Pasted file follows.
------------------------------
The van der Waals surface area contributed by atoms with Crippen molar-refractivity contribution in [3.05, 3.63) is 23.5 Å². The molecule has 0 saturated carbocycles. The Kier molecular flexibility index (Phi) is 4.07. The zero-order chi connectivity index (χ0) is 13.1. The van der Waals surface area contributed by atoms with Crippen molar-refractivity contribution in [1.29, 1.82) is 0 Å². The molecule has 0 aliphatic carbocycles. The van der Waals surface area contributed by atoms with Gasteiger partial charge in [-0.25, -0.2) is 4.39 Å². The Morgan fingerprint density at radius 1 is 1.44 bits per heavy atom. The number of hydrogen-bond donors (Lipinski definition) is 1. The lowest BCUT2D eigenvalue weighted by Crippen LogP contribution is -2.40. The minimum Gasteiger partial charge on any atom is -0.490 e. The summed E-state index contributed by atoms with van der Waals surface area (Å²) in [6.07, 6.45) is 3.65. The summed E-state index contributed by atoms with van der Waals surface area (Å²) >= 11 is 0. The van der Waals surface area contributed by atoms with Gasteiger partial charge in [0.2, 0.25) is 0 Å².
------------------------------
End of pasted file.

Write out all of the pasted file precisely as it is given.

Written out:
The van der Waals surface area contributed by atoms with Crippen molar-refractivity contribution in [3.05, 3.63) is 23.5 Å². The molecule has 0 saturated carbocycles. The Kier molecular flexibility index (Phi) is 4.07. The zero-order chi connectivity index (χ0) is 13.1. The van der Waals surface area contributed by atoms with Crippen molar-refractivity contribution in [1.29, 1.82) is 0 Å². The molecule has 0 aliphatic carbocycles. The van der Waals surface area contributed by atoms with Gasteiger partial charge in [-0.25, -0.2) is 4.39 Å². The Morgan fingerprint density at radius 1 is 1.44 bits per heavy atom. The number of hydrogen-bond donors (Lipinski definition) is 1. The lowest BCUT2D eigenvalue weighted by Crippen LogP contribution is -2.40. The minimum Gasteiger partial charge on any atom is -0.490 e. The summed E-state index contributed by atoms with van der Waals surface area (Å²) in [6.07, 6.45) is 3.65. The summed E-state index contributed by atoms with van der Waals surface area (Å²) >= 11 is 0. The van der Waals surface area contributed by atoms with Gasteiger partial charge in [0.2, 0.25) is 0 Å².